Thales thought that water was the primordial substance of all things. Heraclitus of Ephesus… thought that it was fire. Democritus and his follower Epicurus thought that it was the atoms, termed by our writers “bodies that cannot be cut up” or, by some “indivisibles.” The school of the Pythagoreans added air and the earthy to the water and fire. Hence, although Democritus did not in a strict sense name them, but spoke only of indivisible bodies, yet he seems to have meant these same elements, because when taken by themselves they cannot be harmed, nor are they susceptible of dissolution, nor can they be cut up into parts, but throughout time eternal they forever retain an infinite solidity.
Vitruvius
In De Architectura, Book 2, Chap 2, Sec. 1. As translated in Morris Hicky Morgan (trans.), Vitruvius: The Ten Books on Architecture (1914), 42.
Science quotes on:  |  Air (190)  |  Atom (280)  |  Cut (39)  |  Democritus of Abdera (17)  |  Earth (638)  |  Element (162)  |  Epicurus (6)  |  Eternal (67)  |  Fire (133)  |  Heraclitus (15)  |  Primordial (9)  |  Pythagoras (38)  |  Solid (50)  |  Substance (87)  |  Thales (9)  |  Water (293)

The generality of men are so accustomed to judge of things by their senses that, because the air is indivisible, they ascribe but little to it, and think it but one remove from nothing.
In Mary Elvira Weeks, The Discovery of the Elements (1934), 29, citing Boyle, 'Memoirs for a General History of the Air', in Shaw's Abridgment of Boyle's works (1725), Vol. 3, 61, and Ramsay, The Gases of the Atmosphere (1915), 10.
Science quotes on:  |  Accustomed (16)  |  Air (190)  |  Ascribe (17)  |  Generality (34)  |  Judge (63)  |  Little (188)  |  Men (19)  |  Nothing (395)  |  Remove (26)  |  Sense (321)  |  Thinking (231)

The word atom signifies without parts—not to be divided. You divide it in thought; for, if you were to divide it in reality, it would no longer be an atom.
In A Philosophical Dictionary (1824), Vol. 1, 338.
Science quotes on:  |  Atom (280)  |  Divide (40)  |  Reality (190)  |  Thought (546)  |  Word (302)

Whereas history, literature, art, and even religion, all have national characters and local attachments, science alone of man’s major intellectual interests has no frontiers and no national varieties; that science, like peace, is one and indivisible.
From Pilgrim Trust Lecture (22 Oct 1946) delivered at National Academy of Science Washington, DC. Published in 'The Freedom of Science', Proceedings of the American Philosophical Society (25 Feb 1947), 91, No. 1, 72.
Science quotes on:  |  Alone (106)  |  Attachment (6)  |  Character (118)  |  Frontier (25)  |  History (369)  |  Intellectual (121)  |  Interest (237)  |  Literature (79)  |  Local (19)  |  Major (32)  |  Nation (134)  |  Peace (84)  |  Science (2067)  |  Science And Art (181)  |  Science And Religion (302)  |  Variety (71)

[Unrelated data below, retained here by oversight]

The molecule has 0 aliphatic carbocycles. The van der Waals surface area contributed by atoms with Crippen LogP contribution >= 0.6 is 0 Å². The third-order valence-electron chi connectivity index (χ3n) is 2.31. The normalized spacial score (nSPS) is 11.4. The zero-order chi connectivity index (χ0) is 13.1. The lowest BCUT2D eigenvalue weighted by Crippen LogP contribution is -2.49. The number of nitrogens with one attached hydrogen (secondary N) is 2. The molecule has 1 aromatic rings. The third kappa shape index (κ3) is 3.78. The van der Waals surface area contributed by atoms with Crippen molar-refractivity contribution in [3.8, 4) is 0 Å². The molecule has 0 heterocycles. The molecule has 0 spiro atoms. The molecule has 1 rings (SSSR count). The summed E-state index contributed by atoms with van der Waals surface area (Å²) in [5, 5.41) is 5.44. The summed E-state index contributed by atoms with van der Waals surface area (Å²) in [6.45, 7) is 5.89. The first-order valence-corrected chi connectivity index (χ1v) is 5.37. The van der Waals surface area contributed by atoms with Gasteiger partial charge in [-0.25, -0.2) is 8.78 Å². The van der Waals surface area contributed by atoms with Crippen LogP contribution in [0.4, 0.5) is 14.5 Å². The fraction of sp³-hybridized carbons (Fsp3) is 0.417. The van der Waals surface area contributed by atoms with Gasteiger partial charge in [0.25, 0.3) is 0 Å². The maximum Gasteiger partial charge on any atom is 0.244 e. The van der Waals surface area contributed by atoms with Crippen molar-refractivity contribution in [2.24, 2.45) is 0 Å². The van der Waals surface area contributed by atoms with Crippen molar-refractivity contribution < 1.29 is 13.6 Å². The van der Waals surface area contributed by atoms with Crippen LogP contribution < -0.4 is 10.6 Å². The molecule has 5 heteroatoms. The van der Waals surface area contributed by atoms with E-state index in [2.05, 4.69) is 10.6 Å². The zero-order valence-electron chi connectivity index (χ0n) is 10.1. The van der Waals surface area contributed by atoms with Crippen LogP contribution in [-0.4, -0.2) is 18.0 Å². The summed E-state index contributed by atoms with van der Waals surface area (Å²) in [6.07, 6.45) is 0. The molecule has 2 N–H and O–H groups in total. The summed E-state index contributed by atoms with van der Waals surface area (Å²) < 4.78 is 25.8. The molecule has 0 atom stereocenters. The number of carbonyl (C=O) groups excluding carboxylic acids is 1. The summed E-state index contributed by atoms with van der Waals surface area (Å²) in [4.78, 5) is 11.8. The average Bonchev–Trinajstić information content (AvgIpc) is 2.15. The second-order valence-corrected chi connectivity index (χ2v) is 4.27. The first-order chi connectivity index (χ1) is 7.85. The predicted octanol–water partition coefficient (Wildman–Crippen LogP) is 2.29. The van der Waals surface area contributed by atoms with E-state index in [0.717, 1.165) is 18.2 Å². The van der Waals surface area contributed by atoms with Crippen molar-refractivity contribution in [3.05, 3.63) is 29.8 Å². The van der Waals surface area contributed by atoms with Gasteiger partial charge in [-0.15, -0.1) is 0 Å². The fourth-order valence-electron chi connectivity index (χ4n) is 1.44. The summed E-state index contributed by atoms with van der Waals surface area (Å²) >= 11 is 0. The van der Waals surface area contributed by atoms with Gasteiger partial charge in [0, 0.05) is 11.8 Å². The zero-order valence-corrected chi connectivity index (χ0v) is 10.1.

Carl Sagan Thumbnail In science it often happens that scientists say, 'You know that's a really good argument; my position is mistaken,' and then they would actually change their minds and you never hear that old view from them again. They really do it. It doesn't happen as often as it should, because scientists are human and change is sometimes painful. But it happens every day. I cannot recall the last time something like that happened in politics or religion. (1987) -- Carl Sagan
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- 100 -
Sophie Germain
Gertrude Elion
Ernest Rutherford
James Chadwick
Marcel Proust
William Harvey
Johann Goethe
John Keynes
Carl Gauss
Paul Feyerabend
- 90 -
Antoine Lavoisier
Lise Meitner
Charles Babbage
Ibn Khaldun
Euclid
Ralph Emerson
Robert Bunsen
Frederick Banting
Andre Ampere
Winston Churchill
- 80 -
John Locke
Bronislaw Malinowski
Bible
Thomas Huxley
Alessandro Volta
Erwin Schrodinger
Wilhelm Roentgen
Louis Pasteur
Bertrand Russell
Jean Lamarck
- 70 -
Samuel Morse
John Wheeler
Nicolaus Copernicus
Robert Fulton
Pierre Laplace
Humphry Davy
Thomas Edison
Lord Kelvin
Theodore Roosevelt
Carolus Linnaeus
- 60 -
Francis Galton
Linus Pauling
Immanuel Kant
Martin Fischer
Robert Boyle
Karl Popper
Paul Dirac
Avicenna
James Watson
William Shakespeare
- 50 -
Stephen Hawking
Niels Bohr
Nikola Tesla
Rachel Carson
Max Planck
Henry Adams
Richard Dawkins
Werner Heisenberg
Alfred Wegener
John Dalton
- 40 -
Pierre Fermat
Edward Wilson
Johannes Kepler
Gustave Eiffel
Giordano Bruno
JJ Thomson
Thomas Kuhn
Leonardo DaVinci
Archimedes
David Hume
- 30 -
Andreas Vesalius
Rudolf Virchow
Richard Feynman
James Hutton
Alexander Fleming
Emile Durkheim
Benjamin Franklin
Robert Oppenheimer
Robert Hooke
Charles Kettering
- 20 -
Carl Sagan
James Maxwell
Marie Curie
Rene Descartes
Francis Crick
Hippocrates
Michael Faraday
Srinivasa Ramanujan
Francis Bacon
Galileo Galilei
- 10 -
Aristotle
John Watson
Rosalind Franklin
Michio Kaku
Isaac Asimov
Charles Darwin
Sigmund Freud
Albert Einstein
Florence Nightingale
Isaac Newton